The continuous change model, in this instance, says we should continue to look for ways to adopt lean practices while continuing to diversify our business in order to capitalize on the natural benefits within different regions of the world. Cutting and consolidating in an effort to improve the short-term bottom line will only perpetuate the problem for years to come. If you’re struggling to cost-effectively maintain plant assets on a broad scale, then find a better way, as many companies like Eastman Chemicals, General Electric and Bosch Corporation have. If you’re overcome by labor costs in one particular region, then find creative ways to offset these costs by reducing other fixed costs through natural endowments, such as renewable or alternative energy resources that the U.S. government has commissioned and is advocating. Don’t sell off your competitive advantages.
4. Community Support
Finally, leadership in continuous change starts with leadership in the community. Managing the process and protecting the bottom line is what has helped us to achieve the level of success that we’ve enjoyed until now. To move beyond today’s status quo, managers will need to become leaders of employees and leaders within the community.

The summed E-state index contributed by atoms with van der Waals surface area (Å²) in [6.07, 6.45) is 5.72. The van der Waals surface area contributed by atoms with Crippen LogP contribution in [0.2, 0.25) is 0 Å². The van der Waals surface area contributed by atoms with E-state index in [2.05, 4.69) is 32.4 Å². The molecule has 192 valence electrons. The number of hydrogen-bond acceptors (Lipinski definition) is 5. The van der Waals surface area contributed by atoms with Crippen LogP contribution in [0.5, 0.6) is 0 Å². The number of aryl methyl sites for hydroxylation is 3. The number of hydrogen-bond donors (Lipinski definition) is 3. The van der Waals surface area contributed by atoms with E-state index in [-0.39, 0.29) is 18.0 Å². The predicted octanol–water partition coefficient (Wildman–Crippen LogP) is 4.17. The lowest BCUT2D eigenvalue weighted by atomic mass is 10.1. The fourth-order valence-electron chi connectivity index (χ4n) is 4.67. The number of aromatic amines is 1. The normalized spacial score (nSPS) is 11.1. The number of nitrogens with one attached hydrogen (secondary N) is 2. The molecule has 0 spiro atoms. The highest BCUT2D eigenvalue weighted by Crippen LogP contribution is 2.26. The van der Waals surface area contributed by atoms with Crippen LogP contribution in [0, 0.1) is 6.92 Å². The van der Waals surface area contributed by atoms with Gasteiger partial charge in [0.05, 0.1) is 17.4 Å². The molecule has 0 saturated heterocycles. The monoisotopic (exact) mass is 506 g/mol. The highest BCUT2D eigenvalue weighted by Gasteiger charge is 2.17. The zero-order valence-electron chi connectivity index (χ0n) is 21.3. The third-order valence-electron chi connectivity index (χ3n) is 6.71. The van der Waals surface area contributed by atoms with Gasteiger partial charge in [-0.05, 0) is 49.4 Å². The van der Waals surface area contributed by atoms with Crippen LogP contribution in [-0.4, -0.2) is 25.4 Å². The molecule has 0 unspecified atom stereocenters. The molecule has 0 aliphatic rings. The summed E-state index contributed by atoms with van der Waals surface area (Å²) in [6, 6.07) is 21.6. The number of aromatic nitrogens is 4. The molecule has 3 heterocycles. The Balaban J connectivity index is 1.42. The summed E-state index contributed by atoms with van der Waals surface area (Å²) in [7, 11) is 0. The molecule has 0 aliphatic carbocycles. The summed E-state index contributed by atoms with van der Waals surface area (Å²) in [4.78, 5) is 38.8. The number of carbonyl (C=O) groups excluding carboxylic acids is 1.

There’s a bit of supply chain management to this connotation. People are a competitive resource for American businesses. I’ve had the fortunate opportunity to work all over the world, and I’m proud to say that Americans are a very skilled body of people, one that brings considerable advantages. The downside of manufacturing in countries where labor is cheaper is that it takes more people to do the same job effectively, because the skill sets just aren’t equivalent. Yes, there’s some immediate financial gain because wages are lower. But consider this: Using the metals industry as an example, in a third-world country, a plant of 2,000 people is comparable to a plant of less than 1,200 in the U.S., which illustrates that it takes 40 percent more resources to make the same volume of product outside the U.S. If we as business leaders can lead our communities in areas of talent management, innovation and investments in alternative resources in order to offset our fixed costs, then we can regain the competitive advantage that our people bring to work every day.